In December 2019, a few months after the sequential declarations of the Arewa Islamic Caliphate and the Niger Delta Republic, O'dua declared its independence from the chaos-ridden former Federal Republic Of Nigeria.
While the City of Eko had for long been home to a sizeable Igbo diaspora, the decade that led up to independence from Nigeria saw thousands of Ndi-Igbo settling in all major O'dua towns. In these, their new homes, they established themselves in enterprises that yielded quick turnovers (mainly small to medium scale retail and real estate).
Methodologies and results soon made differences in the general characteristics of both peoples apparent.
To the objective observer, it seemed that Igbo entepreneurs had a superior ability at exploiting the business environment. Anyone who went out in the early hours or, late in the day could not fail to notice the Igbo propensity for working longer hours as their shops would be open while those owned by Yoruba had either not yet resumed or, had already closed for the day. Evaluating how money was spent also showed that compared to Yoruba, the Igbo business-person returned a greater percentage of profits derived from his/her efforts into his/her business. Also, the cooperative structures that both communities used to nuture nascent enterprises were more efficiently developed amongst Ndi-Igbo.
All these inherent abilities soon saw them outstrip their Yoruba rivals. This commercial success however was never allowed to be translated into political influence and, in the years that had preceeded the complete breakdown of order in the former Nigeria, ultra-nationalists from both ethinicities played upon resentment and arrogance to fan embers of the mutual dislike, disdain, and distrust that had existed for long into flames.
It was not long before Ndi-Igbo's apprehensions of being detrimentally controlled by the Yoruba who formed a majority of the population transformed into a resolution to prevent the actualisation of their fears.
Ndi-Igbo therefore armed themselves and began to confront the Yoruba wherever these tried to assert their overlordship of O'dua's entirity. Eventually however, the few enclaves (such as Ikenne) where Igbo numbers had almost been equal to Yoruba were under the undisputable control of O'dua militias.
Except for Eko. Here, on March 1, 2020, acting on information that it was a purported peace rally was actually a ruse designed to allow easy entry for a Yoruba militia,
Igbo militants opened fire on hundreds of demonstrators approaching Ajegunle, killing at 8 and wounding 63. This began a phase of the war that was described as the worst seen in Africa since the end of hostilities in the Democratic Republic of Congo.
All roads leading in and out of Eko were blockaded, and the airport was shut down. Approximately 9,000,000 residents were trapped in the siege, and they were cut off from food, medicine, water, and supplies of electricity. Tens of thousands of civilians were killed and wounded, and every imaginable offense against human rights was committed ranging from ethnic cleansing and rape, to mass executions and starvation. Residents came very close to complete starvation, and their only chance for survival weighed in the balance on the success of AU food shipments through the Apapa port that was re-opened in late August 2020.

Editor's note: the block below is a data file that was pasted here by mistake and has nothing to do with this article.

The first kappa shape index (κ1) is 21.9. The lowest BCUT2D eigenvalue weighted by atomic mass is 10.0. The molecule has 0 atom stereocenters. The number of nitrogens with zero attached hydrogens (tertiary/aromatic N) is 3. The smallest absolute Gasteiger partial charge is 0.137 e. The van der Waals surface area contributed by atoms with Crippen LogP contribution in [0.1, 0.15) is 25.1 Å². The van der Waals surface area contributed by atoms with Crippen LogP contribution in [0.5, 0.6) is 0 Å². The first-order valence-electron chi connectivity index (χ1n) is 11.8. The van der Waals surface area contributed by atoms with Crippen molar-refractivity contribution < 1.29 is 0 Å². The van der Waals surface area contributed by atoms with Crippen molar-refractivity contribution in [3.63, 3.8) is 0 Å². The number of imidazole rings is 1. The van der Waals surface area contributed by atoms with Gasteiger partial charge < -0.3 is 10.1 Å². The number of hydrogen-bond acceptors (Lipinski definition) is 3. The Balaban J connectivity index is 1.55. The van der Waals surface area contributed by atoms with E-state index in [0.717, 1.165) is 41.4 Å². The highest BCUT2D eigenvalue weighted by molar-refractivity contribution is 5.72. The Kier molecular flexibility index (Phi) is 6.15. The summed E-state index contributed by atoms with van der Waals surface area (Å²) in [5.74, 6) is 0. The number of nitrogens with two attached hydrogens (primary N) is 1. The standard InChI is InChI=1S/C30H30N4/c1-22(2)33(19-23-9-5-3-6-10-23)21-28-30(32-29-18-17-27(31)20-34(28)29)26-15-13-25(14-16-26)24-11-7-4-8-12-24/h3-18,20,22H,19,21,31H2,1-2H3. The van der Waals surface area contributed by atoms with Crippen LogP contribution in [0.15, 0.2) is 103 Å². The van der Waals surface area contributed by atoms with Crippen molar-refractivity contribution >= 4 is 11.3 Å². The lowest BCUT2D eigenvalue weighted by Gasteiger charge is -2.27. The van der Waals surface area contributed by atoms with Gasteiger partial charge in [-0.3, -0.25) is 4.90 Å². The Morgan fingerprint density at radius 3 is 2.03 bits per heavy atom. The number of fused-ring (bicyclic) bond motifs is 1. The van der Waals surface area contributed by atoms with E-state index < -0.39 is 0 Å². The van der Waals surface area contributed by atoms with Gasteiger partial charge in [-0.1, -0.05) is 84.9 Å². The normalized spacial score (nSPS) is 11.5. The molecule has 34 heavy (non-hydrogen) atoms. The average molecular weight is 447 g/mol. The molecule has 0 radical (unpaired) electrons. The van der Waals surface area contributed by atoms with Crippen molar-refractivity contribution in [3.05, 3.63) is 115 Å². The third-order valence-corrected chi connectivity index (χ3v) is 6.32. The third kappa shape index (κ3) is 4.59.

In a short time, every building was damaged or destroyed, and no one was safe from attack. On October 1 2021, at least 750 people were killed and thousands more were wounded as a result of mortar attacks on a refugee centre on the outskirts of Badagry run by the Barack Obama Peace Centre. Red Cross trucks, which were given clearance to enter Eko through the border with the Benin Republic, were raided and destroyed, and maternity wards were hit killing mothers and newborns alike. On November 25 2021, 96 people were killed while in line for water, and on January 15 the following year mortar shells killed 582, and wounded 1,300 others another refugee centre in Magodo.
Hope had been prevalent for a long awaited peace at the outset of the new year with the embarking of a truce, but, on January 25, mortar fire rocked Eko as Igbo militants raided an AU-monitored weapons collection site.
This heightened hostilities to such an extent that not even an attack by NATO jets on Yoruba ammunition depots on March 7 dampened the intensity. It was not until August 17 that another cease-fire took effect. On September 17, the supervising AU Authority declared that the war in Eko was over. However, the scars of this once proud city that was a commercial and intellectual center noted for its multi-cultural tolerance will not fade soon. Its present population has gone from the 17 million of pre-war era to under 9 million and, even though there is still a sparse population of Igbo in the city, it is doubtful if these will remain once they acquire the means to depart from a place that they had once called home. As we head into another new year, we can only hope that the future of this city can take a turn for the more peaceful as the families and nations that once made up the Federal Republic of Nigeria find a way to live together in harmony.